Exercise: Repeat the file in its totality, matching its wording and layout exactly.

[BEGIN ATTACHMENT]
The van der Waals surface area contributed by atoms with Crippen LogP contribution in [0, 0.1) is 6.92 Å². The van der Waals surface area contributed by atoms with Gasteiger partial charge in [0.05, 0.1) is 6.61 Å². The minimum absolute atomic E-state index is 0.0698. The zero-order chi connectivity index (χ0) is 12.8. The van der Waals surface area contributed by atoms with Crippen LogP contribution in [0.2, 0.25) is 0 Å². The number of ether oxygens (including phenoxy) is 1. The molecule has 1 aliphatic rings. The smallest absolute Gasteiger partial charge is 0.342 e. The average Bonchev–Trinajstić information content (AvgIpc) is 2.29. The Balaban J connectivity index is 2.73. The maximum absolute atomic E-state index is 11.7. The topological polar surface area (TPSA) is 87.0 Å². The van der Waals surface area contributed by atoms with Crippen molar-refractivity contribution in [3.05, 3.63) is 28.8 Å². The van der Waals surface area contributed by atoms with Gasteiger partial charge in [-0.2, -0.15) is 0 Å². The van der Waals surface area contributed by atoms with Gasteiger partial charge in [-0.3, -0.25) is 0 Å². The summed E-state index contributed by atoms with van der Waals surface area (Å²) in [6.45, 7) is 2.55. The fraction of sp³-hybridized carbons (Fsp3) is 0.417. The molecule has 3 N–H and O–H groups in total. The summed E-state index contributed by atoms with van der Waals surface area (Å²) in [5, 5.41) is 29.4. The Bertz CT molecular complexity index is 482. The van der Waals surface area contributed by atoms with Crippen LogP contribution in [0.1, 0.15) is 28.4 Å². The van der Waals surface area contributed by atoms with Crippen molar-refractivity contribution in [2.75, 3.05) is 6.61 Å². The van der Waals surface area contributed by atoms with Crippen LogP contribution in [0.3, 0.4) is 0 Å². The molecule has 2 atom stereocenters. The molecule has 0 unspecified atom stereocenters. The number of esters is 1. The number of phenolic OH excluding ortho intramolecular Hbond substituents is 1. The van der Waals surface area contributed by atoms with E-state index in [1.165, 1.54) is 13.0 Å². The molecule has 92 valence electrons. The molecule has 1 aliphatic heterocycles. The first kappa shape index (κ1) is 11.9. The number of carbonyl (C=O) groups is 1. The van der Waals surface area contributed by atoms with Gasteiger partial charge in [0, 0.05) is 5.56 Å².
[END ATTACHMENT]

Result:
The van der Waals surface area contributed by atoms with Crippen LogP contribution in [0, 0.1) is 6.92 Å². The van der Waals surface area contributed by atoms with Gasteiger partial charge in [0.05, 0.1) is 6.61 Å². The minimum absolute atomic E-state index is 0.0698. The zero-order chi connectivity index (χ0) is 12.8. The van der Waals surface area contributed by atoms with Crippen LogP contribution in [0.2, 0.25) is 0 Å². The number of ether oxygens (including phenoxy) is 1. The molecule has 1 aliphatic rings. The smallest absolute Gasteiger partial charge is 0.342 e. The average Bonchev–Trinajstić information content (AvgIpc) is 2.29. The Balaban J connectivity index is 2.73. The maximum absolute atomic E-state index is 11.7. The topological polar surface area (TPSA) is 87.0 Å². The van der Waals surface area contributed by atoms with Crippen molar-refractivity contribution in [3.05, 3.63) is 28.8 Å². The van der Waals surface area contributed by atoms with Gasteiger partial charge in [-0.2, -0.15) is 0 Å². The van der Waals surface area contributed by atoms with Gasteiger partial charge in [-0.3, -0.25) is 0 Å². The summed E-state index contributed by atoms with van der Waals surface area (Å²) in [6.45, 7) is 2.55. The fraction of sp³-hybridized carbons (Fsp3) is 0.417. The molecule has 3 N–H and O–H groups in total. The summed E-state index contributed by atoms with van der Waals surface area (Å²) in [5, 5.41) is 29.4. The Bertz CT molecular complexity index is 482. The van der Waals surface area contributed by atoms with Crippen LogP contribution in [0.1, 0.15) is 28.4 Å². The van der Waals surface area contributed by atoms with Crippen molar-refractivity contribution in [2.75, 3.05) is 6.61 Å². The van der Waals surface area contributed by atoms with Crippen LogP contribution in [0.3, 0.4) is 0 Å². The molecule has 2 atom stereocenters. The molecule has 0 unspecified atom stereocenters. The number of esters is 1. The number of phenolic OH excluding ortho intramolecular Hbond substituents is 1. The van der Waals surface area contributed by atoms with E-state index in [1.165, 1.54) is 13.0 Å². The molecule has 92 valence electrons. The molecule has 1 aliphatic heterocycles. The first kappa shape index (κ1) is 11.9. The number of carbonyl (C=O) groups is 1. The van der Waals surface area contributed by atoms with Gasteiger partial charge in [0, 0.05) is 5.56 Å².